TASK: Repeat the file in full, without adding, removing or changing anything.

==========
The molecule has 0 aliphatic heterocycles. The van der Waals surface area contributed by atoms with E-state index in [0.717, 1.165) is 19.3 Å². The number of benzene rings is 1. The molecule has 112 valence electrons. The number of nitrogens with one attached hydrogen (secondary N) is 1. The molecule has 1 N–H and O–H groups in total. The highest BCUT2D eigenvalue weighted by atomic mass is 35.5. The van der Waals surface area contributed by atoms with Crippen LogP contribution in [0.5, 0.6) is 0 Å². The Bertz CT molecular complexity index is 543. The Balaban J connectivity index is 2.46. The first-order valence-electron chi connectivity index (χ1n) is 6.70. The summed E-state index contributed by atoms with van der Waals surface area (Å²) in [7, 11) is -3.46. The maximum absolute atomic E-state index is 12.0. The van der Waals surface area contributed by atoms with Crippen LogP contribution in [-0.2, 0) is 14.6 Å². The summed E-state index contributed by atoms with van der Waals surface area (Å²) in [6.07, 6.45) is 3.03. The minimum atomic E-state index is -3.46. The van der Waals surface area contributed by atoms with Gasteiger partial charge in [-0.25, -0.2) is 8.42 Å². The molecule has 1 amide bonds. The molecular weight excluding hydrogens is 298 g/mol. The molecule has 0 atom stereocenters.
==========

The molecule has 0 aliphatic heterocycles. The van der Waals surface area contributed by atoms with E-state index in [0.717, 1.165) is 19.3 Å². The number of benzene rings is 1. The molecule has 112 valence electrons. The number of nitrogens with one attached hydrogen (secondary N) is 1. The molecule has 1 N–H and O–H groups in total. The highest BCUT2D eigenvalue weighted by atomic mass is 35.5. The van der Waals surface area contributed by atoms with Crippen LogP contribution in [0.5, 0.6) is 0 Å². The Bertz CT molecular complexity index is 543. The Balaban J connectivity index is 2.46. The first-order valence-electron chi connectivity index (χ1n) is 6.70. The summed E-state index contributed by atoms with van der Waals surface area (Å²) in [7, 11) is -3.46. The maximum absolute atomic E-state index is 12.0. The van der Waals surface area contributed by atoms with Crippen LogP contribution in [-0.2, 0) is 14.6 Å². The summed E-state index contributed by atoms with van der Waals surface area (Å²) in [6.07, 6.45) is 3.03. The minimum atomic E-state index is -3.46. The van der Waals surface area contributed by atoms with Gasteiger partial charge in [-0.25, -0.2) is 8.42 Å². The molecule has 1 amide bonds. The molecular weight excluding hydrogens is 298 g/mol. The molecule has 0 atom stereocenters.